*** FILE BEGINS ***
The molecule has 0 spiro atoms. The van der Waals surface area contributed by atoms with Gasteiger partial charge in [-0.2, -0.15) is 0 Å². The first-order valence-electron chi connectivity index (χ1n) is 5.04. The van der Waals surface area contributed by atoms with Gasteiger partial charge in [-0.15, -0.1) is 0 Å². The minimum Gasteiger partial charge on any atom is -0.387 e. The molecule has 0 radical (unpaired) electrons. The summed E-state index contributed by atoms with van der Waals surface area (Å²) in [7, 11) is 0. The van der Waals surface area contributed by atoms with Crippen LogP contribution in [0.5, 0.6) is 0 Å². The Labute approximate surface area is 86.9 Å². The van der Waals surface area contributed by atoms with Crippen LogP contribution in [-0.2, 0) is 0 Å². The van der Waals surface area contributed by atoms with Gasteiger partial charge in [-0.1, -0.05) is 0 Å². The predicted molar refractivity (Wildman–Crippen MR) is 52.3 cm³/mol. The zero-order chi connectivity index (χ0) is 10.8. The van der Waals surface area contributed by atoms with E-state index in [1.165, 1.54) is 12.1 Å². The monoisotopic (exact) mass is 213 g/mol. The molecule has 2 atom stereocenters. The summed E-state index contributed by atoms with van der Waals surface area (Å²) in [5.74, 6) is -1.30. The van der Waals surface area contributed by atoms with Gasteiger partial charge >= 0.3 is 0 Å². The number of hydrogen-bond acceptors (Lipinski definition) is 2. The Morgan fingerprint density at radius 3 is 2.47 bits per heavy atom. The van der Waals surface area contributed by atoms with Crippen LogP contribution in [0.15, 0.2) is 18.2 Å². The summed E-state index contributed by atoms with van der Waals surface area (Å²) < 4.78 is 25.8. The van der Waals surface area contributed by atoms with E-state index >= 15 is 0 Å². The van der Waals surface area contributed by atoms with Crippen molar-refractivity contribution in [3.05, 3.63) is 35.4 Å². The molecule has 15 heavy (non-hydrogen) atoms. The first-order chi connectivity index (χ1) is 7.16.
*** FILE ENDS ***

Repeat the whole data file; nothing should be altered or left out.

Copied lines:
The molecule has 0 spiro atoms. The van der Waals surface area contributed by atoms with Gasteiger partial charge in [-0.2, -0.15) is 0 Å². The first-order valence-electron chi connectivity index (χ1n) is 5.04. The van der Waals surface area contributed by atoms with Gasteiger partial charge in [-0.15, -0.1) is 0 Å². The minimum Gasteiger partial charge on any atom is -0.387 e. The molecule has 0 radical (unpaired) electrons. The summed E-state index contributed by atoms with van der Waals surface area (Å²) in [7, 11) is 0. The van der Waals surface area contributed by atoms with Crippen LogP contribution in [0.5, 0.6) is 0 Å². The Labute approximate surface area is 86.9 Å². The van der Waals surface area contributed by atoms with Crippen LogP contribution in [-0.2, 0) is 0 Å². The van der Waals surface area contributed by atoms with Gasteiger partial charge in [-0.1, -0.05) is 0 Å². The predicted molar refractivity (Wildman–Crippen MR) is 52.3 cm³/mol. The zero-order chi connectivity index (χ0) is 10.8. The van der Waals surface area contributed by atoms with E-state index in [1.165, 1.54) is 12.1 Å². The monoisotopic (exact) mass is 213 g/mol. The molecule has 2 atom stereocenters. The summed E-state index contributed by atoms with van der Waals surface area (Å²) in [5.74, 6) is -1.30. The van der Waals surface area contributed by atoms with Gasteiger partial charge >= 0.3 is 0 Å². The number of hydrogen-bond acceptors (Lipinski definition) is 2. The Morgan fingerprint density at radius 3 is 2.47 bits per heavy atom. The van der Waals surface area contributed by atoms with Crippen LogP contribution in [0.15, 0.2) is 18.2 Å². The summed E-state index contributed by atoms with van der Waals surface area (Å²) < 4.78 is 25.8. The van der Waals surface area contributed by atoms with E-state index >= 15 is 0 Å². The van der Waals surface area contributed by atoms with Crippen molar-refractivity contribution in [3.05, 3.63) is 35.4 Å². The molecule has 15 heavy (non-hydrogen) atoms. The first-order chi connectivity index (χ1) is 7.16.